AFRICANGLOBE – The South Carolina sheriff’s department whose deputy viciously attacked and body slammed a student across a classroom after she allegedly refused to give up her cellphone has signed an agreement with the U.S. Justice Department that settles a civil rights review.
The federal agency calls the settlement, effective Friday, part of its effort to stem the “school-to-prison pipeline.”
Meanwhile, the American Civil Liberties Union sued South Carolina in federal court on Thursday over what it calls the criminalization of normal adolescent misbehavior. The lawsuit challenges the state’s “disturbing schools” and “disorderly conduct” charges as unconstitutionally vague.
The DOJ agreement requires Richland County to provide intensive annual training for the deputies working in more than 60 schools on how to de-escalate situations, avoid bias and interact properly with disabled students.
It also requires the creation of an advisory group including students and parents, which must issue initial recommendations by Nov. 1, and the hiring of an outside consultants approved by the DOJ to assist with compliance.
The agreement settles a civil rights review that began in May 2015, five months before the deputy’s assault of the 16-year-old girl was recorded on a video that went viral. That review was partly due to complaints and arrest patterns, according to a DOJ letter to Sheriff Leon Lott dated Wednesday.
Critics have accused Fields, who is white, of racial bias. Local officials had said at the time that teachers and administrators and even at least one fellow student have publicly said they support Fields’ actions. He had been a school resource officer at Spring Valley High School for seven years, and many there voiced support for him, Lott said.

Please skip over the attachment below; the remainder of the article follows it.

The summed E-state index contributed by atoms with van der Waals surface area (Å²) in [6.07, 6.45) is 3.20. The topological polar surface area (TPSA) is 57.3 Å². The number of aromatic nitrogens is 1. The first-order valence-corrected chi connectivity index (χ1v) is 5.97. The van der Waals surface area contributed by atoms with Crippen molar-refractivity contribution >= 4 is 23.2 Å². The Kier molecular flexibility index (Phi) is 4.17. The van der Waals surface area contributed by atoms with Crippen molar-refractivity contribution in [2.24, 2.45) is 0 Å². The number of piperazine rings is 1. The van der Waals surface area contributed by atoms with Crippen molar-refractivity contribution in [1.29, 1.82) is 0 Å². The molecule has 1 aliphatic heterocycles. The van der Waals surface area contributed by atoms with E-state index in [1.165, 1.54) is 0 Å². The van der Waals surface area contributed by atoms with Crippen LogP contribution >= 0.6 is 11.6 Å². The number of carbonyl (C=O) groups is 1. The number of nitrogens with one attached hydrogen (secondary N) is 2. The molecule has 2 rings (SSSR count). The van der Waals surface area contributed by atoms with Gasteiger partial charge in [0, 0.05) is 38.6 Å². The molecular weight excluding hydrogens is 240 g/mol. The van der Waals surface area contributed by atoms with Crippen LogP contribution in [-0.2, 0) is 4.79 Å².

Lott has called a news conference Thursday afternoon to address the agreement, which ends the review before its completion.
The DOJ agreement says officers should focus on criminal conduct, and that their “duties shall not include involvement in classroom management or school discipline matters that should be appropriately handled by school staff.”
That echoes rules the state Board of Education initially approved Tuesday aimed at keeping school officers from being involved in ordinary student discipline. As well as responding to crimes, it says school officers should keep out intruders, act as positive role models, pair with teachers for law-related lessons and train school personnel on handling crisis situations.
A separate DOJ investigation into the assault by the deputy on the student at Spring Valley High has not been resolved by this agreement.
Last October, school officials called Deputy Ben Fields to intervene after the teenager allegedly refused to surrender her cellphone and wouldn’t leave the classroom when told by a teacher and administrator. She again allegedly refused to leave, and Fields told her she was under arrest.
Two classmates recorded videos showing Fields flipping the teen out of her chair and tossing her across the room, sparked national outrage. One was recorded by Niya Kenny, an 18-year-old who also verbally challenged the officer, declaring that what he was doing was wrong. She was arrested as well, and like the juvenile girl, was falsely charged with “disturbing schools.”
The officer was swiftly fired, but ten months later, Kenny still faces the misdemeanor, punishable by up to 90 days in jail or a $1,000 fine. She is now a plaintiff in the ACLU suit.
The ACLU wants the courts to stop the state from charging students in kindergarten through 12th grade with these two crimes, and asks that any prior convictions not be used in considering any future consequences – as if they’re expunged.
According to the ACLU, about 1,750 students were referred to the Department of Juvenile Justice in 2014-15 for disturbing schools; 71 percent were Black. That doesn’t include students older than 17 who were charged as an adult – the ACLU didn’t have those figures.
“These types of adolescent behavior should never be met with arrest,” said ACLU attorney Sarah Hinger.
A criminal charge in school dramatically reduces a student’s likelihood of graduating and steers them toward “ongoing involvement with the criminal justice system,” Hinger said.
The attorney general’s office declined to comment on pending litigation.